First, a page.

High-paying, High-quality Jobs

“It’s clear the work the industry does every day has a significant impact on Georgia, providing high-paying jobs directly and indirectly across the state,” says EJane Caraway, director of Life Sciences, Georgia Department of Economic Development (GDEcD). “Over the last three-and-a-half years, there were 52,000 job postings. We’re seeing a lot of movement from the Northeast and West Coast because of our better cost of doing business and desirable skill sets. At an average annual salary of $93,000, these jobs help make a difference in our communities.”

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Pharma GIant: Takeda employees doing lab work, above and below: photo contributed.

Caraway adds that the state’s colleges and universities are playing a critical role in building a skilled and diverse pipeline of talent and research activities to support the industry. “Georgia has created an ecosystem that includes corporate innovation centers, research universities, incubators and accelerators,” she says.

She notes Georgia’s strong statewide academic institutions – such as Augusta University, Emory University, Georgia Tech, Georgia State University, University of Georgia, Morehouse School of Medicine and Kennesaw State University, among others – are doing groundbreaking research and contributing to the diverse workforce. More than 150,000 degrees are being awarded annually at institutions throughout the state, and the number of graduates in life-science-related disciplines has increased by 14% over the last five years with skills ranging from software development, cybersecurity, data analytics, artificial intelligence, robotics and mechatronics.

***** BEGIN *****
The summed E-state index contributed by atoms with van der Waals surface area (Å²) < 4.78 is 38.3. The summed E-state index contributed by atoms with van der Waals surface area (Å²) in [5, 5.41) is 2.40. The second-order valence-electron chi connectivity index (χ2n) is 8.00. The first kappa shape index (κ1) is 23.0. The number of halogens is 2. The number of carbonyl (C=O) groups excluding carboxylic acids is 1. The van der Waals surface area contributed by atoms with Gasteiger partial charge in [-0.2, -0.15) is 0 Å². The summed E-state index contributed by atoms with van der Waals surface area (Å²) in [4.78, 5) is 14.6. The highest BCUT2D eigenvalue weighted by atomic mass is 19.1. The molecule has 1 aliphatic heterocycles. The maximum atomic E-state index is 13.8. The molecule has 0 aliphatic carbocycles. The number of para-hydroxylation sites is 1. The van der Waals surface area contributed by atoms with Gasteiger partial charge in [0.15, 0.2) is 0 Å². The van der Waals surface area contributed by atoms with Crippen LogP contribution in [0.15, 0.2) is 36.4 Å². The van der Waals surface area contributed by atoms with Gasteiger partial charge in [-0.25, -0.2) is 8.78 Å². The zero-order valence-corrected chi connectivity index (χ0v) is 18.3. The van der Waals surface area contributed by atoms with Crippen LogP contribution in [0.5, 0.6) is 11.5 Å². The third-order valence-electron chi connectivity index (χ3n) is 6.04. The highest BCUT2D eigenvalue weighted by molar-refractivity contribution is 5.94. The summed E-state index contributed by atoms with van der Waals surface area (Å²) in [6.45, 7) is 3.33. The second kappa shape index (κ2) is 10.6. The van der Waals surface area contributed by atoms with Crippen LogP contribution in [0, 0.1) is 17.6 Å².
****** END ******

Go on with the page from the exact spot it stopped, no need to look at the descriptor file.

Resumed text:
Companies also have access to the Technical College System of Georgia’s Quick Start program and its BioScience Training Center, which offers customized training programs to get companies up and running quickly.